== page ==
RL Weekly 12: Atari Demos with Human Gaze Labels, New SOTA in Meta-RL, and a Hierarchical Take on Intrinsic Rewards
Atari-HEAD: Atari Human Eye-Tracking and Demonstration Dataset
What it is
Atari-HEAD is a new dataset collected by researchers at UT Austin, Google, and CMU. The dataset contains human actions and eye-movements playing Atari 2600 games on the Arcade Learning Environment (ALE). The dataset contains demonstration data for 16 games (Asterix, Berzerk, Breakout, Centipede, Demon Attack, Enduro, Freeway, Frostbite, Hero, Ms. Pacman, Name This Game, Phoenix, Riverraid, Seaquest, Space Invaders, and Venture). To obtain near-optimal decision, the human players played these games frame-by-frame.
Why it matters
Imitation Learning is a powerful technique that allows agents to learn with little amount of interaction. However, imitation learning requires demonstration data, and gathering such data is difficult and expensive. As a result, only labs with access to such data were able to study imitation learning on various environments. This open dataset allows for labs to test their imitation learning algorithms on the most standard RL testbed: Arcade Learning Environment (ALE). Furthermore, the human gaze position data with the trajectories allows for imitation learning with visual attention.
- Atari-HEAD: Atari Human Eye-Tracking and Demonstration Dataset (ArXiv Preprint)
- Atari-HEAD: Atari Human Eye-Tracking and Demonstration Dataset (Dataset)
Efficient Off-Policy Meta-RL via Probabilistic Context Variables
What it is
Researchers at UC Berkeley devloped Probabilistic Embeddings for Actor-critic RL (PEARL), an off-policy meta-RL algorithm. Meta-RL refers to methods that can adapt and learn quickly in new tasks by incorporating experience from related tasks. The authors show that PEARL is drastically more sample efficient while outperforming other meta-RL methods (RL^2, MAML, and ProMP).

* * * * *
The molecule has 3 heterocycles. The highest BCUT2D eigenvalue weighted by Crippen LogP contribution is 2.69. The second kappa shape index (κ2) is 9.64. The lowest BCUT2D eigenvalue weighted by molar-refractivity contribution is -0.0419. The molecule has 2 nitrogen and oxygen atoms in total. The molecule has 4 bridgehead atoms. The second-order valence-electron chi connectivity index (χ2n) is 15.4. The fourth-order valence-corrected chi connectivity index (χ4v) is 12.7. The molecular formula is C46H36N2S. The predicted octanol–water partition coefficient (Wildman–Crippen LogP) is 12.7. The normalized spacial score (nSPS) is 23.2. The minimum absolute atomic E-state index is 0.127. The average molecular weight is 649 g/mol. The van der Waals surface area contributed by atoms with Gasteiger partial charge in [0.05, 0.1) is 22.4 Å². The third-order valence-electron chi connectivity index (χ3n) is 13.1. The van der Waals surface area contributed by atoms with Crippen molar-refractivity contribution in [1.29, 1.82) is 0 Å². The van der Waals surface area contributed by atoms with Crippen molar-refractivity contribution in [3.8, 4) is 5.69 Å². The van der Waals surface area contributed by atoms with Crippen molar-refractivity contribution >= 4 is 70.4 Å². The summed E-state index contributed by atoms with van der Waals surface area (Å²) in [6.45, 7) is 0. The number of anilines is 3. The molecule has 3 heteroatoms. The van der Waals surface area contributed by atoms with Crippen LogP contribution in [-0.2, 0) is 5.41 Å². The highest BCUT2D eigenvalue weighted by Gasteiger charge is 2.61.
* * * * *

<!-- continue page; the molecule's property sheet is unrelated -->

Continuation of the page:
- Efficient Off-Policy Meta-Reinforcement Learning via Probabilistic Context Variables (ArXiv Preprint)
- PEARL: Efficient Off-policy Meta-learning via Probabilistic Context Variables (GitHub Repo)
These are resources to learn about meta learning:
- Meta-Learning: Learning to Learn Fast (Lilian Weng’s Blog Post)
- Meta Learning (CS294-112: Deep Reinforcement Learning Lecture Slides)
Hierarchical Incorporation of Intrinsic Rewards
What it is
Researchers at University of Freiburg proposed Scheduled Intrinsic Drive (SID) agent that separates maximization of intrinsic and extrinsic rewards. Instead of maximizing the sum of intrinsic and extrinsic rewards, a high-level controller chooses which reward to maximize for certain number of steps. The authors claim that random controller is a good candidate. The authors also propose Successor Feature Control (SFC), a new intrinsic reward using successor features for more far-sighted exploration. SID and SFC are shown to perform better than simple sum and ICM or RND in navigation tasks.
Why it matters
Existing state-of-the-art methods such as Intrinsic Curiosity Module (ICM) and Random Network Distillation (RND) provide novel methods of representing novel experiences as numerical intrinsic rewards. However, they do not provide novel methods of combining intrinsic rewards and extrinsic rewards and simply add them and provide it to the agent as a reward signal. Because these rewards stem from different objectives, different combining methods such as SID would be an interesting avenue to pursue to improve agent’s performance.
- Scheduled Intrinsic Drive: A Hierarchical Take on Intrinsically Motivated Exploration (ArXiv Preprint)
- Scheduled Intrinsic Drive: A Hierarchical Take on Intrinsically Motivated Exploration (YouTube Video)
Some more exciting news in RL:
- Marc G. Bellemare published a blog post summarizing his 18 months of RL research at Google Brain in Montreal.
- Joshua Achiam, Ethan Knight, and Pieter Abbeel investigated causes of divergence in Deep Q-Learning and proposed Preconditioned Q-Networks (PreQN).
- ICML Workshops have been announced. Workshops such as “Exploration in Reinforcement Learning Workshop”, “Workshop on Multi-Task and Lifelong Reinforcement Learning”, or “Reinforcement Learning for Real Life” could be a nice place to submit your research!